Post Card From The Woods

In season now: pawpaws – ripening along the creeks











a creamy luscious fruit redolent of mango, guava and banana…

7 thoughts on “Post Card From The Woods”

  • We are thinking of trying to grow these beautiful fruits in our own yard. Do they really grow fairly well in shaded areas as I have read? Enjoy those fruits, they look and sound delicious.:)

  • Mike: they take a long time to fruit! like 7 to 10 years. They grow in shade but they need sun to fruit well. Wild tree in shade may bear one or two fruit, vs 1 or 2 dozen for those getting sufficient sun. Cultivated trees of named/improved cultivars fruit a lot more than the wild ones. I’ll e-mail you a copy of my September newsletter which has an article and photo about pawpaws

  • Mine bloomed for the first time this year, Mike, so maybe you won’t have to wait too long (mine have been in the ground only 4 years). Of course the fruit didn’t set but… We have pawpaws like crazy around here, and even towns and rivers (our river down the road) is named after them. But they aren’t widely cultivated.

    I would think you would love them, Sylvie, considering your island past.

  • El – I have a friend whose named cultivar bloomed at year 4 but did not fruit till 7! If yours fruit before that, maybe you can sell the seeds from this precocious tree. And you are right, this temperate member of the largely tropical Annonacea family beguiles me with its flavors of mango, banana & guava. The harvest – so far – has been exclusively from the wild – maybe 10 pounds? more I hope, plus offer to pick from a cultivated tree. Can’t.pass.that! It’s the best banana pudding ever,and all I have to do is get a spoon!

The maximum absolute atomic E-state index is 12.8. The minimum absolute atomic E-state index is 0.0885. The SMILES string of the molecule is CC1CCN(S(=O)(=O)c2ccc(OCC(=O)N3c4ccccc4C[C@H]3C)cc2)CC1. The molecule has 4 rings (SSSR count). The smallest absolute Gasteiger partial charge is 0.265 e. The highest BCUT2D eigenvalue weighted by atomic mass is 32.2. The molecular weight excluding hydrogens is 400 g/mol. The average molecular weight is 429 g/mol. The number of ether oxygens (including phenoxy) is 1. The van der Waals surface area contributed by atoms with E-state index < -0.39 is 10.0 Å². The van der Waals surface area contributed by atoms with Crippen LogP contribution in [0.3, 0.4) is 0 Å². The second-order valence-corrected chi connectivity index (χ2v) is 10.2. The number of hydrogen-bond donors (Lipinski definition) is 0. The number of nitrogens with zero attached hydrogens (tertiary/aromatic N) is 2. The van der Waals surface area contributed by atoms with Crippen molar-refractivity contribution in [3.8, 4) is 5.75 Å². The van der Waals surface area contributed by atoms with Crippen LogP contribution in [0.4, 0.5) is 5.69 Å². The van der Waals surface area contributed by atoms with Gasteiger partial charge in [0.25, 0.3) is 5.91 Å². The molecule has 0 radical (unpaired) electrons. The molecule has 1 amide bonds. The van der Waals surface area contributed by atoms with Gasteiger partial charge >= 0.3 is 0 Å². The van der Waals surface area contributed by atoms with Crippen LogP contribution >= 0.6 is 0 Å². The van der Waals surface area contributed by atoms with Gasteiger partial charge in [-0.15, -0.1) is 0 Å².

Mike – I also had another brief post about pawpaws a few years ago:

  • Thanks a lot, I will check out the information you provided and am looking forward to growing these fruit trees. You and EL make them sound so good.:)

  • Sylvie,

    Lucky, lucky you! I would love to grow some,and I know our chefs would be crazy for that native but now exotic fruit. I look forward to reading more about them in your newsletter.

  • Deirdre: this year is a terrific year. And pawpaws make fabulous desserts, including mousse, ice-creams, sorbets and parfait. The flesh freeze well too. Yes, your chefs would like them! I’ll post a more detailed post with a recipe in the near future.

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